- Military Basics
- Transitioning & Retiring
- Casualty Assistance
- Moving & PCS
- Housing & Living
- Recreation, Travel & Shopping
- Special Needs
- Health & Wellness
- Safety From Violence & Abuse
- Financial & Legal
- Education & Employment
- I am a…
- Benefits & Resources
- Confidential Help
24/7/365 Access to Support
No matter where you serve or live, free and confidential help is available.
- In Crisis?
- Veterans/Military Crisis Line
- National Domestic Violence Hotline
- DOD Safe Helpline - Sexual Assault Support
- 988 Suicide & Crisis Lifeline
- Domestic Abuse Victim Advocate Locator - Family Advocacy Program
In the United States, call 911 if you are in an emergency.
For those outside the United States, call your local emergency number.
- Browse By Program/Office
- Casualty & Mortuary Affairs
- Child & Youth Advocacy
- Children, Youth & Family Programs
- Commissary, Military Exchange & Lodging
- Family Advocacy Program
- Military Community Support Programs
- Military & Family Life Counseling
- Military Funeral Honors
- Morale, Welfare & Recreation (MWR)
- Office of Special Needs
- Personnel Accountability & Evacuations Operations
- Spouse Education & Career Opportunities
Contact Military OneSource
Information and support for service members and their families. About the Call Center.
Foster Parenting and Military Adoption4 minute read • June 1, 2022
Adoption or foster parenting are loving ways to give a child a home. Both require a lot of thought and planning, particularly for military families. You can support the military family in your life by being aware of the unique bumps they may encounter, and learning about resources that can help smooth the way toward adoption or foster parenting.
Learn how Military OneSource provides support and resources for all parts of the adoption or foster care process.
Considerations in foster parenting and adoption for military families
Frequent moves and deployments are among the factors military families should plan for in considering adoption or foster care.
- Moving. The adoption process is typically a long one, requiring home visits, background checks and lots of paperwork. Background checks are required at each location where a family has lived, so if the military family in your life has moved a lot, the process may take longer. It’s best to start the process with ample time before the next PCS move. Moving midway through the adoption process can hold things up and the family may have to repeat some costly steps in their new location. Foster families are licensed by the state, so those considering foster parenting should apply well before their next PCS move. Your loved one can learn more by researching state resources for both adoption and foster parenting.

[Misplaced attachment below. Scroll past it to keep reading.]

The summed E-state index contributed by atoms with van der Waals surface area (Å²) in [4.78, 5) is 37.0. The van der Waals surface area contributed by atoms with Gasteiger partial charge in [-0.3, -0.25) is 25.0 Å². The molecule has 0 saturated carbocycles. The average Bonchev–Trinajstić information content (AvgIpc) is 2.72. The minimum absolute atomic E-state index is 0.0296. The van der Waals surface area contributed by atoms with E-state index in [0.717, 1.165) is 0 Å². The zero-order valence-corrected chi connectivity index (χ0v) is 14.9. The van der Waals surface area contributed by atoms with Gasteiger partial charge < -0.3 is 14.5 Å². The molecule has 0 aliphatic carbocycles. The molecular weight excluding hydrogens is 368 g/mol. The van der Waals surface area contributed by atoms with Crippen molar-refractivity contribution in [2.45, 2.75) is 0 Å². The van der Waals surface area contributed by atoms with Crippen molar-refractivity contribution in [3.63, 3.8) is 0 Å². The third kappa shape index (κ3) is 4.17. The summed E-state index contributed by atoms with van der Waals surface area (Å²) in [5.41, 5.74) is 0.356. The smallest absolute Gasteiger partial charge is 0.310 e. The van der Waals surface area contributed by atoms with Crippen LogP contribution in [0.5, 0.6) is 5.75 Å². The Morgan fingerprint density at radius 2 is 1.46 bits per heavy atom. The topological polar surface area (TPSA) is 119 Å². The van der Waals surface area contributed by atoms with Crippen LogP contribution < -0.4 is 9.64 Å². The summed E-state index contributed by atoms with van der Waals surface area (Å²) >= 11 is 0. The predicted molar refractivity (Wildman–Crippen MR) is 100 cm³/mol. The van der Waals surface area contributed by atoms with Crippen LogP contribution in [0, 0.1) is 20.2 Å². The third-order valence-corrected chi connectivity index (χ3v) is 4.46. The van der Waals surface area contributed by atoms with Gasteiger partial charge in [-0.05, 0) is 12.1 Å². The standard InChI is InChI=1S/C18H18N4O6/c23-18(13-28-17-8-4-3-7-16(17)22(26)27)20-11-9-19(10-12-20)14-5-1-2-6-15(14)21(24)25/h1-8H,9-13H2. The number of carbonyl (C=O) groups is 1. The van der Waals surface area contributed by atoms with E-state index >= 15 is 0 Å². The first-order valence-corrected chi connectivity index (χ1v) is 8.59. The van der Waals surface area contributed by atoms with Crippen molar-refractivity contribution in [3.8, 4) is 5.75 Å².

- Living overseas. Both foreign and U.S. adoptions are possible when living overseas, though it’s a good idea to find an adoption agency that works with U.S. citizens living abroad. The adoption agency or the military law enforcement office at your loved one’s overseas duty station may be able to help with required criminal background checks.
- Deployment. If deployed during the adoption process, it’s important that your service member keep command informed. Leadership may be able to adjust dates to accommodate adoption or foster care requirements. The partner at home may be able to use their power of attorney for some parts of the adoption or foster process. Your loved ones can check with their military legal services office about legal requirements.
Defense Department support for foster parents and military adoptions
The DOD provides access to the following to make the process go more smoothly.
- Military OneSource adoption specialty consultants. Adoption specialty consultants are specially trained in military adoptions and foster care. They can walk parents through the process for either, provide referrals and answer questions. Military OneSource also offers information about overseas adoptions, adopting children with special needs, kinship adoptions and more. Your service member can schedule a free consultation by calling 800-342-9647.
- Adoption expenses reimbursement. The military reimburses service members for eligible adoption expenses of $2,000 per child not to exceed $5,000 per calendar year.
- Military dependent benefits. Adopted or foster children are eligible for TRICARE health care and other benefits when a service member gains legal custody or guardianship, but they must first enroll the child in the Defense Enrollment Eligibility Reporting System. Information about enrolling a new family member in DEERS is available through Military OneSource, 800-342-9647.
- Parental leave. Service members may be eligible for 12 weeks of non-chargeable, paid parental leave to welcome a child into their family through adoption or long-term foster care.
- Child development and youth programs. Foster children may participate in military child development and youth programs along with their peers.
If a military family in your life is considering adoption or foster care, your knowledge of the process will allow you to cheer them on along their path and encourage them to tap into the resources that will smooth any bumps along the way.
MilTax eligibility verification services may be unavailable due to DEERS maintenance beginning on March 2 at 6 p.m. PT until 6 a.m. PT March 3.Learn more about MilTax